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Necessary Japanese Internment

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Necessary Japanese Internment

On February 19, 1942, President Franklin D. Roosevelt issued Executive Order 9066 during World War II which resulted in the internment of Japanese American citizens, which sparked much controversy. Many question whether it was justified to internment them. This delicate issue has two sides, those who those who are against the internment of the Japanese-Americans and those who agree with it. However, I believe that it was a necessary act to ensure the safety of millions of Americans.

America, at first, was inactive while the World War II raged in the East. When The United States refused to ship supplies to Japan such as scrap metal and oil, Japan retaliated by attacking Pearl Harbor in Hawaii, only 4,000 miles away from Japan. This devastating, uncalled for attack, which took place on December 7, 1941, led to many soldiers’ deaths and millions of dollars of damaged army equipment, including planes and aircraft carriers. Resulting from this was Japanese-Americans turned away from their duty to this country and reporting to internment camps until the conflict ceased. Many disagreed this act because they thought it was hypocrisy that the Japanese were being interned while the Germans and Italians were walking around free in America, both countries that were U.S. enemies. Countless Japanese had lived in American for a while prior to these events. The first generation of Japanese people that immigrated to the United States from Japan, called the Issei, as well as another generation of Japanese children that had grown up in America, called the Nissei, should not have been interned, according to anti-interment activists who believed the Japanese were being robbed of their rights as U.S. citizens. But there are two sides to everything.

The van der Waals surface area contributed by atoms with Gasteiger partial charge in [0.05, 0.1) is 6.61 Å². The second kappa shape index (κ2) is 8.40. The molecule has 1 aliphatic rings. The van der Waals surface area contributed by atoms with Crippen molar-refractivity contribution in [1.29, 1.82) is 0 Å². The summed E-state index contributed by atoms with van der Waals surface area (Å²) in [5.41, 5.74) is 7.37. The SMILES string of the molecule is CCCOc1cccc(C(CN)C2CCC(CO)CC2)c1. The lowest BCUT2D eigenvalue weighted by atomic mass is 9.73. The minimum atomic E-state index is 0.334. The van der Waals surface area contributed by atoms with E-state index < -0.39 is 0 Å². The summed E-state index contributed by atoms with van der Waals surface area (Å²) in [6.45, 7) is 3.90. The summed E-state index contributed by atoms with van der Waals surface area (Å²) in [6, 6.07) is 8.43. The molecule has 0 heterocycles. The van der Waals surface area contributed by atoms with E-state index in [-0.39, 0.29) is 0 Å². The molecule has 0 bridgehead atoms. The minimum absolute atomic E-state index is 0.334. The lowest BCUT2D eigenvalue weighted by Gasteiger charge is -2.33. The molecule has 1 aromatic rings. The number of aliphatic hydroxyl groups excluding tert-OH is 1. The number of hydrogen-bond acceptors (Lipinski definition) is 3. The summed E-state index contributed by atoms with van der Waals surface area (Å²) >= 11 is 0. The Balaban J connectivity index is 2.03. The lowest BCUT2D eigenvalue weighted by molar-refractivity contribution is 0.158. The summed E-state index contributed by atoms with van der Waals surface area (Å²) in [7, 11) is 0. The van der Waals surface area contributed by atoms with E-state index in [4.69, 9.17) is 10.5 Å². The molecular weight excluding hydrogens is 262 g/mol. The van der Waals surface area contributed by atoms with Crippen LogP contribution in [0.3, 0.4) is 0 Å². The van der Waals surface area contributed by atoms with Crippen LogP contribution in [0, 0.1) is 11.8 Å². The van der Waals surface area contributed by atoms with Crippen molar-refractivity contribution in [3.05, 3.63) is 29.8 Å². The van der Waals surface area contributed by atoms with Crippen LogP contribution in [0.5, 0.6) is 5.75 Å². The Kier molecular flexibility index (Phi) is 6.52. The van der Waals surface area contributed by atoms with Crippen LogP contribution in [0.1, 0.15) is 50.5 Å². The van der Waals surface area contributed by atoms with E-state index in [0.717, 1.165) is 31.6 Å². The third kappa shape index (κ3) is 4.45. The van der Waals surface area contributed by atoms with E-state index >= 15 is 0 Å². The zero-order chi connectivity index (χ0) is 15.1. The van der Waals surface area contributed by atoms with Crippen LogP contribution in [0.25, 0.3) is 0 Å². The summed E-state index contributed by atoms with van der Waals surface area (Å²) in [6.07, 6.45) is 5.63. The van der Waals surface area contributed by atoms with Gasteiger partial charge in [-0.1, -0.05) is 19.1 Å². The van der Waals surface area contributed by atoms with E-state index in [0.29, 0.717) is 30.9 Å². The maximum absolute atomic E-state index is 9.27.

There are a number of reasons why the internment of the Japanese people had to take place. Japan was a major threat to the United States that made anyone of Japanese descendent a potential traitor and threat to the United State’s security. What they were capable of, no one knew. They had attacked the undefended Pearl Harbor unexpectedly, which triggered a chain reaction of distrust and discrimination towards them. If they were truly Americans, they would show patriotism by willingly going to the camps to eliminate the government’s concern about them. By respecting the United States government’s wishes, the Japanese-Americans were later on able to receive approval from the general public once again.

Many people against the internment of the Japanese didn’t realize that they had to be interned for their own safety. After the bombing of Pearl Harbor, many Americans had strong feelings against the Japanese people. A Navy officer stationed in Los Angeles reported in early 1942 that “outbreaks of riots and other civil strife” were directed against the Japanese-American population. Therefore, the removal of the

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